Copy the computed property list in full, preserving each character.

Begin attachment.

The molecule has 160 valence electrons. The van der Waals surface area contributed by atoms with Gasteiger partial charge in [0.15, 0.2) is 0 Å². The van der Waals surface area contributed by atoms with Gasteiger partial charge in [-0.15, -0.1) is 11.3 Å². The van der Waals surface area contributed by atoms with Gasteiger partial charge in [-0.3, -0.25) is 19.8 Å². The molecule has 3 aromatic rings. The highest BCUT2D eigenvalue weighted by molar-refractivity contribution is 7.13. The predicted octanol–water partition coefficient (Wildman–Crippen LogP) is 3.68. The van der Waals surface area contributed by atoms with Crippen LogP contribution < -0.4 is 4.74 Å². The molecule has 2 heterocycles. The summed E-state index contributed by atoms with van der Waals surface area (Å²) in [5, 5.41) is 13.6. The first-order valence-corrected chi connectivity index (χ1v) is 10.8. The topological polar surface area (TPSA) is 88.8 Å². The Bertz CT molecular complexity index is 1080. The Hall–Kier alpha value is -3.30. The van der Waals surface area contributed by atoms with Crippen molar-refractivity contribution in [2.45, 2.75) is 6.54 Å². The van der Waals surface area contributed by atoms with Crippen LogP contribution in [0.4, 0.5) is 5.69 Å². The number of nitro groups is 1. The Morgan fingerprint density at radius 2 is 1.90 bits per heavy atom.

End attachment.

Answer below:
The molecule has 160 valence electrons. The van der Waals surface area contributed by atoms with Gasteiger partial charge in [0.15, 0.2) is 0 Å². The van der Waals surface area contributed by atoms with Gasteiger partial charge in [-0.15, -0.1) is 11.3 Å². The van der Waals surface area contributed by atoms with Gasteiger partial charge in [-0.3, -0.25) is 19.8 Å². The molecule has 3 aromatic rings. The highest BCUT2D eigenvalue weighted by molar-refractivity contribution is 7.13. The predicted octanol–water partition coefficient (Wildman–Crippen LogP) is 3.68. The van der Waals surface area contributed by atoms with Crippen LogP contribution < -0.4 is 4.74 Å². The molecule has 2 heterocycles. The summed E-state index contributed by atoms with van der Waals surface area (Å²) in [5, 5.41) is 13.6. The first-order valence-corrected chi connectivity index (χ1v) is 10.8. The topological polar surface area (TPSA) is 88.8 Å². The Bertz CT molecular complexity index is 1080. The Hall–Kier alpha value is -3.30. The van der Waals surface area contributed by atoms with Crippen molar-refractivity contribution in [2.45, 2.75) is 6.54 Å². The van der Waals surface area contributed by atoms with Crippen LogP contribution in [0.4, 0.5) is 5.69 Å². The number of nitro groups is 1. The Morgan fingerprint density at radius 2 is 1.90 bits per heavy atom.